British Empire > Colony & Dominion of Virginia

Colony & Dominion of Virginia

Golden Age of Piracy - Chapter Decoration


The Colony & Dominion of Virginia, also known as Virginia, Virginia Colony, the Province of Virginia, the Dominion of Virginia or the Dominion and Colony of Virginia, was the first British settlement in the territory that would become British North America. The territory was granted to the Virginia Company who was to establish settlements and trade colonies in the New World.

The first settlement to be built was Jamestown in 1607 and almost failed if not for more settlers joining them in 1610. The first colonists experienced disease, warfare with the Powhatan Confederacy and famine and almost ruined Jamestown. However, they managed to survive to become the first permanent British settlement in the New World. The colony began to be economically successful by producing the cash-crop tobacco which would come to define the development of the settlement and the colony as a whole. In 1624 the charter for the Virginia Company was revoked by king James I and the governance was transferred to the royal authority.

Between 1619 and 1776 the legislature of the Colony and Dominion of Virginia was known as the House of Burgesses which ruled through a colonial governor. The capital of Virginia would be Jamestown until 1699 when the capital was transferred to Williamsburg.


Virginia Company

Charter of 1609 Second Virginia Charter The 1609 charter for the Virginia colony "from sea to sea" In 1609, with the abandonment of the Plymouth Company settlement, the London Company's Virginia charter was adjusted to include the territory north of the 34th parallel and south of the 39th parallel, with its original coastal grant extended "from sea to sea". Thus, at least according to James I's writ, the Virginia Colony in its original sense extended to the coast of the Pacific Ocean, in what is now California, with all the states in between (Kentucky, Missouri, Colorado, Utah, etc.) belonging to Virginia. For practical purposes, though, the English had no presence at all in most of this region. The colonists rarely ventured far inland to what was then known as "The Virginia Wilderness", although the concept itself helped renew the interest of investors, and additional funds enabled an expanded effort, known as the Third Supply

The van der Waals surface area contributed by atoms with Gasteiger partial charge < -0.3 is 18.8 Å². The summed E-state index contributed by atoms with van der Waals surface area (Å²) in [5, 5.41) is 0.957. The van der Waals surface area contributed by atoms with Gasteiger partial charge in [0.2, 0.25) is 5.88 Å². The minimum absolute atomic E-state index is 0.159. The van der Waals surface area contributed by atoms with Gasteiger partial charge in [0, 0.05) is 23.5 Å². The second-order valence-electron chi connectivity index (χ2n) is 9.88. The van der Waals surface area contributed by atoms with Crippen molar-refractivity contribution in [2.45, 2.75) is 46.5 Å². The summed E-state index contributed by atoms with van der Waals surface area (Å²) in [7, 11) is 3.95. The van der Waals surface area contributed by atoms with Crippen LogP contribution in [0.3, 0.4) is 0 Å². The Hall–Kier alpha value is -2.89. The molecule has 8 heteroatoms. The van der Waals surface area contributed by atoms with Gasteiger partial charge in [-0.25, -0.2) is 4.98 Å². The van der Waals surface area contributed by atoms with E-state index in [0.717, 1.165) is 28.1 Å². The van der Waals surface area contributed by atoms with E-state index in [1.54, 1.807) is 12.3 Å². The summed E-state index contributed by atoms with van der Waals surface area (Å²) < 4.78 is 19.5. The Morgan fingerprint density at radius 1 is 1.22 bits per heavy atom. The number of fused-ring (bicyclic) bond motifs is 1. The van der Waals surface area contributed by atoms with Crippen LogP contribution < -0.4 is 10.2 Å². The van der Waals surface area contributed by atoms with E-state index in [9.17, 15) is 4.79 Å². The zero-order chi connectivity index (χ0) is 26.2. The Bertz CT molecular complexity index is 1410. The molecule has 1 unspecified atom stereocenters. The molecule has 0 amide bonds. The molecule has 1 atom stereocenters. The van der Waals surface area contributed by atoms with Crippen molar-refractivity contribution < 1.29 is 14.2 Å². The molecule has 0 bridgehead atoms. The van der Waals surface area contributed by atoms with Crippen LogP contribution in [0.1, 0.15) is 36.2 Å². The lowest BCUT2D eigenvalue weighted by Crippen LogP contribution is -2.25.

Royal Governors

Edmund Andros

Alexander Spotswood

Bacon's Rebellion

American Revolution

When the colonies declared independence from Great Britain The Colony of Virginia (also known frequently as the Virginia Colony, the Province of Virginia, and occasionally as the Dominion and Colony of Virginia or Most Ancient Colloney and Dominion of Virginia) was the first English colony in the world. American archaeologist William Kelso says Virginia "is where the British Empire began,... this was the first colony in the British Empire."[2] The colony existed briefly during the 16th century, and then continuously from 1607 until the American Revolution (as a British colony after 1707[3]). The name Virginia was first applied by Sir Walter Raleigh and Queen Elizabeth I in 1584. After the English Civil War in the mid 17th century, the Virginia Colony was nicknamed "The Old Dominion" by King Charles II for its perceived loyalty to the English monarchy during the era of the Commonwealth of England. After declaring independence from Great Britain in 1775 before the Declaration of Independence was officially adopted, the Virginia Colony became the Commonwealth of Virginia, one of the original thirteen states of the United States, adopting as its official slogan "The Old Dominion". After the United States was formed, the entire states of West Virginia, Kentucky, Indiana and Illinois, and portions of Ohio and Western Pennsylvania were all later created from the territory encompassed earlier by the Colony of Virginia.

British Empire


British Companies

British Canada

Thirteen Colonies

New England Colonies

Middle Colonies

Southern Colonies

British West Indies


British Leeward Islands

British Virgin Islands

Jamaica & Dependencies

Other Islands

British Forts


Primary Sources

Secondary Sources